50 years after it first burst on to our TV screens, International Rescue makes a welcome return. It’s like Octonauts on steroids: Thunderbirds is back!
Given how much technology in both animation and our own world has moved on, it’s inevitable that this new CGI version of Thunderbirds represents a dramatic departure from the original, which celebrates its 50th birthday this year. And yet Thunderbirds Are Go is surprisingly faithful to its origins.
Yes, of course some things are different. Let’s start with what’s changed in terms of a cast of characters which includes the vocal talents of Gone Girl‘s Rosamund Pike and Game of Thrones‘ Thomas Brodie-Sangster.
The Tracy boys’ father Jeff is no longer with us, having disappeared in an accident orchestrated by original series big bad the Hood. In the interests of diversity, Brains is no longer American but voiced by the British-Iranian actor Kayvan Novak (last seen, briefly, in Paddington).
The family’s manservant Kyrano is also absent, although his daughter Tin-Tin from the original series has been converted into Tanusha ‘Kayo’ Kyrano. Kayo is International Rescue’s kick-ass head of security – think one part Star Trek: The Next Generation‘s Tasha Yar, two parts Lara Croft – and, secretly, the Hood’s niece. She remains a platonic love interest for Alan, the youngest brother and pilot of Thunderbird 3, as Tin-Tin did in the original.
Most significantly, of course, our heroes now have no strings attached, with the original Supermarionation puppets replaced by CGI counterparts. But the new show continues to use miniature models for background settings, producing an imperfect, jerky 20th century quality that is initially a little bizarre but strangely endearing.
What of the plot of this hour-long, double-length episode? It provides us with a brisk introduction to both the characters and the real stars of the show, the Thunderbirds themselves, now liberally equipped with human and remote-controlled robotic gadgetry straight out of the Alien and Matrix franchises. There are rescues galore. And there are loving nods both to the original series and other Gerry Anderson shows, including:
- When Alan fixes the TV satellite, we see that John is watching an old episode of the Anderson submarine show Stingray.
- The undersea lab which forms the basis of the first major rescue operation bears a striking resemblance to an Eagle spacecraft from the live action show Space: 1999.
- The various delivery mechanisms by which each Thunderbird pilot is delivered to his craft are identical to the original series, as are the emergence of Thunderbird 1 from under the Tracys’ retracting swimming pool and the rows of folding palm trees that conceal Thunderbird 2’s launch pad.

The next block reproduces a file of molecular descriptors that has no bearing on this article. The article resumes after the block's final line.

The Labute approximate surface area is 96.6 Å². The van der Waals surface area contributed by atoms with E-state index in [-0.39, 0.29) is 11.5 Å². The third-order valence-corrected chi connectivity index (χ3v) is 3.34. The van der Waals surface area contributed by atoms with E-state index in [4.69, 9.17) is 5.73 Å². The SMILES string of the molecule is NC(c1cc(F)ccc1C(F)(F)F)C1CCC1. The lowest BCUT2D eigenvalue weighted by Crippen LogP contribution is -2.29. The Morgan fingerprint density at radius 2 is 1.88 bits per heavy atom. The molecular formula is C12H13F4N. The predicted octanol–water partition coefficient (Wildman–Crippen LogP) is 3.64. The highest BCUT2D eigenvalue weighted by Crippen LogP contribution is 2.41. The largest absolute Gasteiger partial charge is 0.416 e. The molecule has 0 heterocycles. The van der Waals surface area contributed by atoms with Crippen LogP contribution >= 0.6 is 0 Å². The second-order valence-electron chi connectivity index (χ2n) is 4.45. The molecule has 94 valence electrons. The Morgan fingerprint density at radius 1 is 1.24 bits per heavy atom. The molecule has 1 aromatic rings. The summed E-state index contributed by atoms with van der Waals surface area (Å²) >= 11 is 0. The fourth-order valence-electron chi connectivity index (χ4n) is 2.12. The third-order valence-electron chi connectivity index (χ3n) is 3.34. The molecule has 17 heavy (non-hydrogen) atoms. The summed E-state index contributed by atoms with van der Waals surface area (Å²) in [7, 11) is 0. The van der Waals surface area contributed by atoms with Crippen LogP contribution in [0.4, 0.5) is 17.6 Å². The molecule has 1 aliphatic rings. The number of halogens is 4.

- The solar collector rescue around which the second half of the story revolves is a reworking of the original series story Lord Parker’s ‘Oliday.
- Parker continues to be voiced by David Graham, who played not only Lady Penelope’s chauffeur in the original but also Gordon, Brains and Kyrano.
So there’s plenty of references for those who, like me, grew up watching the original in our childhood. But is it any good?
Actually, yes, it is.
There are a few things which don’t work particularly well. I don’t like the reworking of the show’s theme music. (Sorry, but the Thunderbirds March is a classic which should not be messed with.) I’m not overly keen on the blocky shape of the new Thunderbird 2 (although at least its iconic swept-forward wings remain). And Rosamund Pike’s delivery as the voice of Lady Penelope is curiously flat and lifeless.
Other than that, this was a lot of fun (which I expected) but surprisingly charming too (which I didn’t expect at all). It took a while for me to switch off my ‘but-this-isn’t-the-original’ filter and the pacing is frenetic bordering on triple espresso-fuelled hyperactive.
But before criticising this new version, it’s worth watching the original without rose-tinted glasses. The hour-long stories were often excruciatingly slow and obviously padded. The limitations of filming with stringed marionettes meant virtually everything had to be shot side-on. And the representation of the rescue action sequences were compromised to say the least.
Those constraints simply aren’t there in this new series. Regular episodes will run briskly to fit the standard 22-minute length required to meet a US-style half-hour transmission slot. And, if this opening episode is anything to go by, we will see International Rescue portrayed as full-on action heroes, with some glorious swooping tracking shots showing off the full capability of CGI animation. My favourites were the scenes aboard Thunderbird 5, with our point of view swooping around John as he floated around his control room in zero-gravity.
For sure, this new series doesn’t have the same simplicity and charm of the original, not by a long chalk. But once I accepted that this is now a different show for a different generation, I found myself swept along in the adventure and giggling quietly at all the loving nods to the original.
More importantly, Isaac (seven), Toby (five) and Kara (nearly three) sat transfixed in front of the screen through the entire episode. At the end of it, they were eagerly asking when the next one is on, and I spent a happy spell dragging the boys around on blankets from room to room, as if they were being transported from the Tracys’ living room to the Thunderbirds’ launch bay. The show has immediately captured their imaginations, and I can already see the purchasing of merchandise in my near future …
I can live with that. It felt as if a window had been opened back into my childhood, a rare opportunity for my children and I to discover together the magic of a programme that captivated me as a child. And that is as good a reason to love this show as any I can think of.
Thunderbirds is back. And it’s F.A.B.
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